"Weapons of Mass Deception"


Failing Grade for Spies

By Jim Hoagland
Sunday, February 1, 2004

George W. Bush and Tony Blair are momentarily in the clear. But their intelligence services are left stuck in deep doo-doo, as a former CIA chief and ex-president named George H.W. Bush might well put it.

Neither outcome is good for the seven Democrats seeking a chance to defeat Bush in November, or for the Tories who hoped finally to break Blair's political mastery on the rocks of an "intelligence hoax" in Iraq. Having to campaign against the ineffectiveness of your nation's spies -- rather than running against your political opponents' vile lies -- is no easy task.

In credible, authoritative and at times painfully exacting testimony before a Senate committee last week, David Kay revived the Washington practice of making a sensational discovery out of a known but obscured truth: Saddam Hussein's police state was a very difficult and dangerous place for the U.S. and British intelligence services to try to uncover secrets, and they were usually unsuccessful in their attempts over two decades.

What was new and most helpful was the clear description by Kay of the non-secrets about Iraq's disintegrating society that the agency apparently also missed. As the United States prepared to invade, the agency did not have human resources inside Iraq able to communicate the existing chaos, corruption and social decomposition that was to explode under the pressure of invasion.
"The glue that holds people together in a relationship that allows cooperation was destroyed by Saddam Hussein, just as the infrastructure was destroyed," said Kay, the former weapons inspector employed by the CIA to head up the search for Iraq's still-missing chemical and biological weapons and military nuclear program.

Kay correctly cast the huge intelligence failure in Iraq in historic terms: This was on a par with the agency's misreading of the strength of the Soviet Union's economy as it stumbled toward collapse. "What had looked like a 10-foot power turned out to be an economy that barely existed. . . . We are particularly bad about understanding societal trends" because intelligence agencies invest in satellites and other technological means and neglect "our human intelligence capability," Kay added bluntly.

Kay's unequivocal denials that agency analysts had given in to political pressure or had the intelligence they supplied falsified or manipulated were echoed in London by Lord Brian Hutton in his report on the Blair government's handling of intelligence. These twin denials put a big dent in the overblown charges from congressional Democrats that Bush (and by implication Blair) perpetrated an "intelligence hoax" on their national legislatures and publics.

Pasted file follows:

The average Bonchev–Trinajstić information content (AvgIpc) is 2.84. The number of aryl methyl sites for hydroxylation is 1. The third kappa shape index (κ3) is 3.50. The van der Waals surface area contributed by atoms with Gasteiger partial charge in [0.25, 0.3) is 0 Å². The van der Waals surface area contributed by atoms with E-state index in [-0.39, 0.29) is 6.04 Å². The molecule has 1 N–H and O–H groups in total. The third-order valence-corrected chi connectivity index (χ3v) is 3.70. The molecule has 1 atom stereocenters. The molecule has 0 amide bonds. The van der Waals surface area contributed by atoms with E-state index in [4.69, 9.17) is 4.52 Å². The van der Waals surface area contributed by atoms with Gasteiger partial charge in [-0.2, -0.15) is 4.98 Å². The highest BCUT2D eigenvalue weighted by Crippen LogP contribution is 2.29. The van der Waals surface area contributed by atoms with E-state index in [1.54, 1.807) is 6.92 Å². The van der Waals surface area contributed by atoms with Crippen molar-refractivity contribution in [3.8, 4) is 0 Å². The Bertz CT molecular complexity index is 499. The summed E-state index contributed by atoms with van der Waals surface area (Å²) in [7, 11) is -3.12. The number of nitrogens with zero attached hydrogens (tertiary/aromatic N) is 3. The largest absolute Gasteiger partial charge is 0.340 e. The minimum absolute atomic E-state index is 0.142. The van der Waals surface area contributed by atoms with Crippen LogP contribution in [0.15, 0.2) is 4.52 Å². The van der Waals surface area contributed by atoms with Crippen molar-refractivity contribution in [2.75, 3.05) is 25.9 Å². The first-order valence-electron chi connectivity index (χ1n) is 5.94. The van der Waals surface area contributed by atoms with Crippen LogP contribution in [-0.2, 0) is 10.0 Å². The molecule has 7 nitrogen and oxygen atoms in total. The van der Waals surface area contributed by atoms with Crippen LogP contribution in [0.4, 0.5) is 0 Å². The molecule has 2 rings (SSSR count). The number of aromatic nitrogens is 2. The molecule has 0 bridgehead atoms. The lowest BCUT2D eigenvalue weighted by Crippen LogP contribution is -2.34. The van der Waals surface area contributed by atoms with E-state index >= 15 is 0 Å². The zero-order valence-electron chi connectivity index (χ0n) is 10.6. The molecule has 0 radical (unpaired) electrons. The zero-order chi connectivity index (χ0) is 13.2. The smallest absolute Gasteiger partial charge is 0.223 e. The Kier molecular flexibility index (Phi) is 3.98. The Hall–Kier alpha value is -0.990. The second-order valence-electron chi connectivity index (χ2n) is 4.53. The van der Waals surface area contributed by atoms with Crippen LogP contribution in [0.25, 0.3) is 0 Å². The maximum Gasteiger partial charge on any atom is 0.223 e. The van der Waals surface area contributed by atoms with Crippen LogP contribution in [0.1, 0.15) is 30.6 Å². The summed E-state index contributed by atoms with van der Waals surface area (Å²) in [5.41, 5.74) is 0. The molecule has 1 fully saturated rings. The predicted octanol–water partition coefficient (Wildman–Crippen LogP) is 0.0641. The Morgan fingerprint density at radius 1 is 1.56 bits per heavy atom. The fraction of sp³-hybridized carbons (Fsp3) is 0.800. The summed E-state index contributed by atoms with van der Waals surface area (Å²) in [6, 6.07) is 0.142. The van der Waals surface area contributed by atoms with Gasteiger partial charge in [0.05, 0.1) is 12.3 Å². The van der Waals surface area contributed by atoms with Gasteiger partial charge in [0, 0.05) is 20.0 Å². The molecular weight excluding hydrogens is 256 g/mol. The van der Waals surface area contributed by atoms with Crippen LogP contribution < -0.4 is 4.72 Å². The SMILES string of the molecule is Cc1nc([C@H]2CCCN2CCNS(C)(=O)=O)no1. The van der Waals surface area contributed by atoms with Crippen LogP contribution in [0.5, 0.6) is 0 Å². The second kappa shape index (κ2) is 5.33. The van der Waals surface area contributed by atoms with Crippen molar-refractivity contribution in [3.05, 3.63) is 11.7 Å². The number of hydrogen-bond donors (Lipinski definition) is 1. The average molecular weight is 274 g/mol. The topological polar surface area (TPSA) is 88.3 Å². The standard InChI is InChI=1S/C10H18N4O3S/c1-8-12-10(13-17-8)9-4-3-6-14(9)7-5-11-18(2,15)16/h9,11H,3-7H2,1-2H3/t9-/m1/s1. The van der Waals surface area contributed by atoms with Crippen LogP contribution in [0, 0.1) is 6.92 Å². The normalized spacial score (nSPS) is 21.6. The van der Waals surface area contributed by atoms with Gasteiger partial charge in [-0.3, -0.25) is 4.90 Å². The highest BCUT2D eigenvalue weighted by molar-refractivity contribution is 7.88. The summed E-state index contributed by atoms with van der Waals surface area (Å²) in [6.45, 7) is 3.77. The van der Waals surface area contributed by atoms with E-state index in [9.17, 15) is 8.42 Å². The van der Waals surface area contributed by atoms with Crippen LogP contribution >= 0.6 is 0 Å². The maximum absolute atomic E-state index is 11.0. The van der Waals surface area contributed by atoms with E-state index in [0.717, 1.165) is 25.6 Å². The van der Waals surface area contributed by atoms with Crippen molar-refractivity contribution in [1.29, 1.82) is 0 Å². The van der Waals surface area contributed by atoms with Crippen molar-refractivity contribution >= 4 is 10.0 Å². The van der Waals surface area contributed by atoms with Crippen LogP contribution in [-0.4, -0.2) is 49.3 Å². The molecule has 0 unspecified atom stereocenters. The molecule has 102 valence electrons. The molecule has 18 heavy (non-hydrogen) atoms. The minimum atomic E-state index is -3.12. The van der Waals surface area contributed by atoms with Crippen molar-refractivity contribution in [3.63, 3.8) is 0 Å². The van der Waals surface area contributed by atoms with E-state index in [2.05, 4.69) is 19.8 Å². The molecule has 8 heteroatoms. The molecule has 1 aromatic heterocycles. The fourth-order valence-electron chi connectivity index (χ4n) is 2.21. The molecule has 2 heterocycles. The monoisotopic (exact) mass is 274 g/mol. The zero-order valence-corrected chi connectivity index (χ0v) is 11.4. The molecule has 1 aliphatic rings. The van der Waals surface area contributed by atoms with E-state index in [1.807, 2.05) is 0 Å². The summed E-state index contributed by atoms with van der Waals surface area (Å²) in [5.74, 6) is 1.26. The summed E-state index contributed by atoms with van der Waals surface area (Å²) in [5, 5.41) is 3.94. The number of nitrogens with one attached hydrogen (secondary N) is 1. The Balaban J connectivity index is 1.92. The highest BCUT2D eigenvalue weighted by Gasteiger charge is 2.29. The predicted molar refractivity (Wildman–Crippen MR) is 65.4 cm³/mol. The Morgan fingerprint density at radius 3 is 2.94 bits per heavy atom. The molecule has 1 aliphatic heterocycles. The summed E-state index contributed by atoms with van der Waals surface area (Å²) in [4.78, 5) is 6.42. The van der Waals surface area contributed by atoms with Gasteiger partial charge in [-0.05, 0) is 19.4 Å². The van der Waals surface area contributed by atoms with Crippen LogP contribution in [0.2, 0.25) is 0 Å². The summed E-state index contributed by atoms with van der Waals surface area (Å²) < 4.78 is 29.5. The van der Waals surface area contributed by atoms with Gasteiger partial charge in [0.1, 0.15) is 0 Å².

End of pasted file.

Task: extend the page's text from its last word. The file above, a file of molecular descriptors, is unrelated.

The truth in Machiavellian terms is worse: Bush and Blair accepted and actually believed the flawed intelligence that their spy bosses and senior aides provided, and then inflated it in their public speeches. Credulity, not chicanery, would be the plea, your honor.

The CIA's failure on Iraq's weapons of mass destruction is only one strand, and a somewhat understandable one. Analysts are rewarded for gravitating toward worst-case scenarios. Predicting what could go right -- that U.S. forces would not need chemical protection suits in the desert, or that Saddam might have been fooled by his scientists, who were stealing money for nonexistent programs, as Kay speculates happened -- is an art that does not flourish in Langley or at the Pentagon.

If yet another investigation of the CIA is needed, it must be broad and not limited to weapons of mass destruction. Why did the agency fail to predict before the war the deadly insurgency that American troops now face? That will lead to examination of the fruitless "decapitation" strategy the agency pursued in Iraq for 15 years, to the detriment of other, more promising approaches.
But trying to conduct such an inquiry in the middle of a war and a presidential campaign is a shaky proposition. It is probably a task best left to an independent commission appointed after the November elections.

The focus for Democrats should be on Bush's competence, not on the sinister but sketchy presentations of his motives that have formed the debate thus far. The most deft Democrat on this issue is Hillary Clinton, who has been forthright in describing Iraq as a justified war that has been subsequently mishandled at the White House and Pentagon.

Making the CIA's performance the big issue is hardly a clean victory or escape for Bush. The doctrine of preemption is badly wounded as a national policy by this intelligence failure. And the president has yet to explain in a convincing way what he believed and when he believed it.

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Milton Frihetsson, 04:21


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